Approaches to Manufacturing Regeneration: Some Empirical Data

Approaches to Manufacturing Regeneration: Some Empirical Data The study examined the efforts of 11 manufacturing companies to regenerate competitiveness through implementing improvement programmes. Data were collected about the activities seen to constitute improvement programmes as well as the reasons and intentions given for their implementation. Companies were found to have shared a common set of strategic intentions whilst having used differently constituted improvement programmes to achieve them. This similarity in strategic intent was seen as evidence of companies using improvement programmes to facilitate movement from mass to lean production paradigms. AU of the 11 companies studied exhibited widespread use of improvement activities. However, significant differences in individual company choice was interpreted as contra‐evidence of improvements being driven solely by manufacturing fashions. This together with their similarities in strategic intent was seen as evidence that companies tailored their regenerative efforts to suit individual circumstances in pursuit of a generic strategic recipe. Some companies had discovered they had developed new capabilities through their regenerative efforts and these were seen as providing a distinctive competitive advantage. All of the companies set out with strategic intentions which centred on catching up with or imitating the best of their competitors – over a half discovered en route a means for changing the rules of the game. http://www.deepdyve.com/assets/images/DeepDyve-Logo-lg.png British Journal of Management Wiley

Approaches to Manufacturing Regeneration: Some Empirical Data

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Publisher
Wiley
Copyright
Copyright © 1996 Wiley Subscription Services, Inc., A Wiley Company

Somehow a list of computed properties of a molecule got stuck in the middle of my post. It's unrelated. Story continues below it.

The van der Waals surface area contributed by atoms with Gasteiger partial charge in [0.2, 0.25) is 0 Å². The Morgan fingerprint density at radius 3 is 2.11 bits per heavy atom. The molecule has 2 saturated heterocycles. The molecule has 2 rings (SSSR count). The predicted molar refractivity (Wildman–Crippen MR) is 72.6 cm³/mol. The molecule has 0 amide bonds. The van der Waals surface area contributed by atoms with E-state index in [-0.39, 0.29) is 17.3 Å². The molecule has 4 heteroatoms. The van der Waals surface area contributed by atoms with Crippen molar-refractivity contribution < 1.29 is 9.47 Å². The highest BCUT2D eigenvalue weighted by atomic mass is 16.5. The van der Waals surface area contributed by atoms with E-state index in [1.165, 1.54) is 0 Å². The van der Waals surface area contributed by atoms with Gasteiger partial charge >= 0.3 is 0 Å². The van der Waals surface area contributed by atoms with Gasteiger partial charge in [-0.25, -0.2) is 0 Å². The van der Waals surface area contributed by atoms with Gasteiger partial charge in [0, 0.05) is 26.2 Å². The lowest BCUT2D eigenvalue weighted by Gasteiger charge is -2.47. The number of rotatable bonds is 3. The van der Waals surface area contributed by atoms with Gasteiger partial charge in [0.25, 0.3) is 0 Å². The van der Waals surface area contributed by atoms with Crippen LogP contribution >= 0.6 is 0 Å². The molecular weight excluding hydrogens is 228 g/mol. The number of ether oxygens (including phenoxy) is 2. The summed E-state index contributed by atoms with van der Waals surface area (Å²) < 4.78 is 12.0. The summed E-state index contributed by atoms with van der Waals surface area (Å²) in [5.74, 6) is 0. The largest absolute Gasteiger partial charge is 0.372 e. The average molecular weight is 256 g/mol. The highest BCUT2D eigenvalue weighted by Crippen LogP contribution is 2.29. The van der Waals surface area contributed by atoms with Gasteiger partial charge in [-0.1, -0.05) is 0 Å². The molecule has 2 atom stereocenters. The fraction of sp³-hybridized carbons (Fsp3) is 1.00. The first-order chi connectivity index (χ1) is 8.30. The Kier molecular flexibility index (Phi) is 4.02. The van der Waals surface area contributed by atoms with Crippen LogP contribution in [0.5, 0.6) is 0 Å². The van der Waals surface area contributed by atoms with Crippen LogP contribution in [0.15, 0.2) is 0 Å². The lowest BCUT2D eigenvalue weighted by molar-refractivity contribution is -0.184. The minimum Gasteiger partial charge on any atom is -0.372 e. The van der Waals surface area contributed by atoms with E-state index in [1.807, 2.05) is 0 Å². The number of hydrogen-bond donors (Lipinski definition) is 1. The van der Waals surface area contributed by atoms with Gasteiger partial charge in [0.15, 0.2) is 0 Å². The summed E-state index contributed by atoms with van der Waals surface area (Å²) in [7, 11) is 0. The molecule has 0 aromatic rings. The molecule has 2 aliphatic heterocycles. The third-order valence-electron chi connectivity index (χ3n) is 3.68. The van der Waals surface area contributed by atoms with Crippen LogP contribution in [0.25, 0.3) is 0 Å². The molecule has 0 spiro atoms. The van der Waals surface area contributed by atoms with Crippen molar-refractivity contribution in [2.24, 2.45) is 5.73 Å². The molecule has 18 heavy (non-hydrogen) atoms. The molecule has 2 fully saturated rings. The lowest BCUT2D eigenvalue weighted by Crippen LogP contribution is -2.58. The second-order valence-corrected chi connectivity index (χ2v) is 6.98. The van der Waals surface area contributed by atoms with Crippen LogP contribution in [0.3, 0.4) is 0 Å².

ISSN
1045-3172
eISSN
1467-8551
DOI
10.1111/j.1467-8551.1996.tb00145.x
Publisher site
See Article on Publisher Site

Abstract

The study examined the efforts of 11 manufacturing companies to regenerate competitiveness through implementing improvement programmes. Data were collected about the activities seen to constitute improvement programmes as well as the reasons and intentions given for their implementation. Companies were found to have shared a common set of strategic intentions whilst having used differently constituted improvement programmes to achieve them. This similarity in strategic intent was seen as evidence of companies using improvement programmes to facilitate movement from mass to lean production paradigms. AU of the 11 companies studied exhibited widespread use of improvement activities. However, significant differences in individual company choice was interpreted as contra‐evidence of improvements being driven solely by manufacturing fashions. This together with their similarities in strategic intent was seen as evidence that companies tailored their regenerative efforts to suit individual circumstances in pursuit of a generic strategic recipe. Some companies had discovered they had developed new capabilities through their regenerative efforts and these were seen as providing a distinctive competitive advantage. All of the companies set out with strategic intentions which centred on catching up with or imitating the best of their competitors – over a half discovered en route a means for changing the rules of the game.

Journal

British Journal of ManagementWiley

Published: Dec 1, 1996

References

  • Corporate Rejuvenation
    Stopford, Stopford; Baden‐Fuller, Baden‐Fuller

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